Based on the result of a survey of 1500 Russian industrial companies we not only clarified the intensity of particular innovations but also interconnections between technological and managerial innovations. We also determined the institutional factors that affect the intensity of particular innovations, i.e. presence of foreign ownership, openness of local markets to international competition and inclusion of companies into large corporations to/that foster innovations. At the same time, the rigidity of organizational structures and inertia of local production networks put serious limitation on radical product and technological innovations. The further development of Russian industries will largely depend on organizational flexibility of corporations and on increasing mutual trust within local business networks.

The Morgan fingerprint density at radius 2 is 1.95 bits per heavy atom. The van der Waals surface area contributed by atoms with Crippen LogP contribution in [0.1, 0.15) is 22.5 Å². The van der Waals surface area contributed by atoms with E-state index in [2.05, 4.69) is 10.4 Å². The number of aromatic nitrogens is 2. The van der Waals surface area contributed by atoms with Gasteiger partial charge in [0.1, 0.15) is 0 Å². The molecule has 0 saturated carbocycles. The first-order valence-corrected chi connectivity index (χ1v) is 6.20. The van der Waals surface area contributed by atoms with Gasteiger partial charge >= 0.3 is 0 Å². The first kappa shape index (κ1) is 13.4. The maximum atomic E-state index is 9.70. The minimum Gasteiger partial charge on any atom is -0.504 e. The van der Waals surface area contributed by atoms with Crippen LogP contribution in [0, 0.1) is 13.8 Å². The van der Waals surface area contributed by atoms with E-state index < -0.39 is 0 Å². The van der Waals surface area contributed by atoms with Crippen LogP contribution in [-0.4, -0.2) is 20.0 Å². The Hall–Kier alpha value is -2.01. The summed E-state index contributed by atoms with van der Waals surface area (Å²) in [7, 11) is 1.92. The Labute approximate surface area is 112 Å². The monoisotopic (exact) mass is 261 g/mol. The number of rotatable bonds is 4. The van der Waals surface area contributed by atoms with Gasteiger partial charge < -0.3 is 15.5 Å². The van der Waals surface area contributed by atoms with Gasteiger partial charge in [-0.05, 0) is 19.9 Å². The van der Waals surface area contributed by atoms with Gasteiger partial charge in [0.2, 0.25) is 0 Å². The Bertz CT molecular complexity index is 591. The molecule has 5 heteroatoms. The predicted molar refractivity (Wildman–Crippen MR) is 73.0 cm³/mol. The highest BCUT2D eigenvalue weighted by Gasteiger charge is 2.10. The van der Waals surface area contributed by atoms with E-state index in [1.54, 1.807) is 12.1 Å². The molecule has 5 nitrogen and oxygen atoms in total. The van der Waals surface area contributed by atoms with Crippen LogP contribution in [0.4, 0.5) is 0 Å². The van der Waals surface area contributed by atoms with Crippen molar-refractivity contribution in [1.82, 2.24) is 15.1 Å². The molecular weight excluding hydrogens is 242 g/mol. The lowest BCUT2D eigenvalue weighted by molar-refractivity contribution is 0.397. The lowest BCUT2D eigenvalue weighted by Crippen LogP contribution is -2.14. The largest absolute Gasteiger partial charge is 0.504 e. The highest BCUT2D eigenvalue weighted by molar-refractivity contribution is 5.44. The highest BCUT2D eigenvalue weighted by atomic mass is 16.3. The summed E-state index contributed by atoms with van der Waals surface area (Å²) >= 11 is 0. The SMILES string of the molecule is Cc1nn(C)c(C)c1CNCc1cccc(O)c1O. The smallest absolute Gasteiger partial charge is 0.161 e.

This report presents the results of a large-scale survey involving Russian enterprises during the year 2000. The results show that Russian export-oriented companies are implementing the latest methods in operations and quality control management, and some forms of modern managerial accounting and personnel management. Despite that fact, Russian CEOs perceive the overall suitability of Western management methods as low. This signifies that CEOs of export-oriented companies will not be active advocates and promoters of advanced Western management techniques in local business networks.